Bone Marrow Transplants: The Fears and the Facts

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By RYOKO NAKAMURA
RAFU JAPANESE STAFF WRITER
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The second in a four part series.

Unlike the American Cancer Society or the Red Cross, the National Marrow Donor Program doesn’t have a strong national presence. One reason may be attributed in part to the general public’s strong association of pain with the procedure–a prospect that causes instant rejection for most people.

Another reason may be the waiting period to become a donor, which varies depending on one’s human leukocyte antigen typing. While some can become donors right away if there is a patient with the same HLA typing on the registry, others may have to wait indefinitely. By that time, many potential donors are no longer available due to any number of reasons, including pregnancy, sickness, or having second thoughts.

Additionally, once selected as a potential donor, check-ups and blood samplings must be performed, usually from three to five times, depending on the situation. Taking a half-day off from work or school schedule that many times may discourage some potential donors.

In fact, 60 percent of registered Asian donors decline donation after being selected as potential donors, according to Asians for Miracle Marrow Matches (A3M).

A3M advises that registered donors have the right to decline donation at any time until the procedure day, but patients have been battling against time and many have received a medication in preparation for their procedure, so not only the patients’ health concerns, but their mental burden needs to be considered. A3M also implores potential donors who are looking to back out to decline early whenever possible.

To help ease the potential donors’ burden, a bill supporting employment leave for organ and bone marrow donation was introduced by Sen. Mark DeSaulnier of Concord, Calif on Feb. 19.

Existing law requires that employees of the state who have exhausted all available sick leave be permitted to take a leave of absence with pay, not exceeding five days for bone marrow donation, as prescribed.

This bill, SB 1304, consists of four provisions: it requires a private employer to permit employees to take paid leaves of absence, similar to those currently available to public employees, for the purposes of organ and bone marrow donations; it requires a private employer to restore any employee returning from leave for organ or bone marrow donation to the same position held by the employee when the leave began or to an equivalent position; it prohibits a private employer from interfering with an employee taking organ or bone marrow donation leave; and it creates a private right of action for an aggrieved employee to seek enforcement of these provisions.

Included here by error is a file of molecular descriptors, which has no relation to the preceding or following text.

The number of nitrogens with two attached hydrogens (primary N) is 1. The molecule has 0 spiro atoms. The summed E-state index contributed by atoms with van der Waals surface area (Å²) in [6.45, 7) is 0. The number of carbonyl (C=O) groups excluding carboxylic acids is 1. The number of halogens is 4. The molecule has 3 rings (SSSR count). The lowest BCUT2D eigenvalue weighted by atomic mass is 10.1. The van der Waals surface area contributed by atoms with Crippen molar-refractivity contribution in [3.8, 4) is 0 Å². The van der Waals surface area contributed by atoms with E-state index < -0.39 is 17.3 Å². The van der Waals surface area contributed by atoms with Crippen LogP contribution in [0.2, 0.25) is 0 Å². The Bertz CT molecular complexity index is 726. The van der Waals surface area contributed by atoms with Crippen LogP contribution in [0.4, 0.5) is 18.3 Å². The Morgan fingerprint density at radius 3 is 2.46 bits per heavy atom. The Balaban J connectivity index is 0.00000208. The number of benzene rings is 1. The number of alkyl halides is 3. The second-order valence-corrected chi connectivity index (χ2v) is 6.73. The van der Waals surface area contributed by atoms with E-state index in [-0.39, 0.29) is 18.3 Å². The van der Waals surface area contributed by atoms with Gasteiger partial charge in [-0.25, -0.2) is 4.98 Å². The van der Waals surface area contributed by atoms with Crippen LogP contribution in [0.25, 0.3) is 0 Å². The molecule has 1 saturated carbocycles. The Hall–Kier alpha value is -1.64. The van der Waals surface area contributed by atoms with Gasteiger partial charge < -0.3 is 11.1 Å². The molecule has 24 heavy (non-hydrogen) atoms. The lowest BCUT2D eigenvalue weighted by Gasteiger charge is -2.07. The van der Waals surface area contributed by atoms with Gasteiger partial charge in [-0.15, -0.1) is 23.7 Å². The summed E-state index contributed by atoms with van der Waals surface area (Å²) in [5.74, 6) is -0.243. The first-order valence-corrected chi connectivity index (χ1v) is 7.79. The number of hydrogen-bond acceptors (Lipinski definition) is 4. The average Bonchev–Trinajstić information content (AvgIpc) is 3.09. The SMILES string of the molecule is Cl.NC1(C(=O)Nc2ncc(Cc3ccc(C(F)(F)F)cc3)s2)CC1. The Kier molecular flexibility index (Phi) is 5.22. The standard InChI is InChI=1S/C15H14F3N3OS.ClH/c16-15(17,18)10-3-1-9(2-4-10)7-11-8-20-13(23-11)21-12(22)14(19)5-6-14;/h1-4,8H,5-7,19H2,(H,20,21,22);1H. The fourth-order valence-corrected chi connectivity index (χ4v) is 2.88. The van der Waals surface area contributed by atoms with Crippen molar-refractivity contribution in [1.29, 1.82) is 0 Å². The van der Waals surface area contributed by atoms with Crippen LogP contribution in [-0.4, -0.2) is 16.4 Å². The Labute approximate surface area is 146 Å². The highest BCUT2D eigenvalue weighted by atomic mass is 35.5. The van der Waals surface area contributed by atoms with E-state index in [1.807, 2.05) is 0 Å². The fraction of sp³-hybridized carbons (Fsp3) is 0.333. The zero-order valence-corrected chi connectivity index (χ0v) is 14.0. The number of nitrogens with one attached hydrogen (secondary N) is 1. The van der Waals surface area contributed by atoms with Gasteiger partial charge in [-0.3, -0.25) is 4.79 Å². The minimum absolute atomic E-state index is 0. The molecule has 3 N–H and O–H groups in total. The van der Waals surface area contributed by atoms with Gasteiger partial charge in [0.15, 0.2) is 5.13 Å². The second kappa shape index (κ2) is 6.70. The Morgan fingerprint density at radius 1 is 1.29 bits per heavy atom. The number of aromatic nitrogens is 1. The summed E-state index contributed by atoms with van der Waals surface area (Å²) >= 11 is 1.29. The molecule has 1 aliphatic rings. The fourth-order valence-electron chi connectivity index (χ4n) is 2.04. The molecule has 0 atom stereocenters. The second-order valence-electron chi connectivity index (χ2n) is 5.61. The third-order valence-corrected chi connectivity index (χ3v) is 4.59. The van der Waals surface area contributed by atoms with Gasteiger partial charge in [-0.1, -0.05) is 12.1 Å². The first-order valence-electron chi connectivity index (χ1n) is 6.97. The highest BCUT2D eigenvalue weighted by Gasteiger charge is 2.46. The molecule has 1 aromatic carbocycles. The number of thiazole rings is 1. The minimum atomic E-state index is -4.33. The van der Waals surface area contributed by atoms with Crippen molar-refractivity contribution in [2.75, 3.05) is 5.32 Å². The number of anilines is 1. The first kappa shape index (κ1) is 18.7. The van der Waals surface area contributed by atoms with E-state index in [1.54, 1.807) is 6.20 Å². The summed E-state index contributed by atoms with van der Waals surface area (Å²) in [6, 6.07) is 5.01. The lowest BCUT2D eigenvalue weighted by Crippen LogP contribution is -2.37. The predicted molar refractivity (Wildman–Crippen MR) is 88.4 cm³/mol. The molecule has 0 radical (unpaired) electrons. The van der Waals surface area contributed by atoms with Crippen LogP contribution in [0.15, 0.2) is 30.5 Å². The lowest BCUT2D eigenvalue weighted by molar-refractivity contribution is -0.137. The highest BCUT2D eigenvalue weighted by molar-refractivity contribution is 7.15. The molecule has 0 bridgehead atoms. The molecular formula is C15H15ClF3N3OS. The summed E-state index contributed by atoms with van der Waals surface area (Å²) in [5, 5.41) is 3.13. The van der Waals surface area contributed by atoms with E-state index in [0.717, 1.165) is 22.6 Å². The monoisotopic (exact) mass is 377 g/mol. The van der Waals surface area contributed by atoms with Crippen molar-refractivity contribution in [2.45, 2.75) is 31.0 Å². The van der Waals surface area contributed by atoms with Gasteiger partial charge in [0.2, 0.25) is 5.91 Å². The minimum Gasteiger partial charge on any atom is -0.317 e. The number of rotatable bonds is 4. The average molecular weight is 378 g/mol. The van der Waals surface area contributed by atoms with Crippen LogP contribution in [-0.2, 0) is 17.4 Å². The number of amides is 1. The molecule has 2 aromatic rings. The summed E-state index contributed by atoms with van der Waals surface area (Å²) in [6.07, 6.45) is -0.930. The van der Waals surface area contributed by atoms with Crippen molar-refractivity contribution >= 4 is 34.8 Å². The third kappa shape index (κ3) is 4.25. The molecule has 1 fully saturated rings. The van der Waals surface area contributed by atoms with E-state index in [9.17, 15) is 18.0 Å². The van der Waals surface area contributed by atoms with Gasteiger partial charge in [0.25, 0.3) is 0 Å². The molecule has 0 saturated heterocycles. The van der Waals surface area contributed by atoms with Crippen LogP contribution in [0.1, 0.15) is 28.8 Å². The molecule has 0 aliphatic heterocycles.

According to Be the Match, as of 2008, a total of 11 states have a similar law. Patients who have been waiting for a donor are hoping that this action will lead more people to register in California.

A Phone Call After 15 Years

Born in South Korea and living in the U.S. since the age of nine, Palos Verdes resident Tony Kim suddenly received a phone call two years ago from Be the Match telling him, “You might be a possible match. Would you like to take some blood tests?” Kim didn’t understand why he received such a phone call at first and tried to put the pieces of the puzzle together.

Palos Verdes resident and bone marrow donor Tony Kim with his family– wife Yoon Kyung and daughters Madelyn and Lauren.


Fifteen years ago, while he was still in college, one of his fellow Asian church members was diagnosed with leukemia and needed a bone marrow transplant.

“The Father asked us if all the church members could donate blood to see if there was a match,” Kim recalled.

Kim volunteered to submit his blood sample, “Because I knew Asians are likely matched for Asians and Caucasians are matched for Caucasians. So I did it and forgot about it.”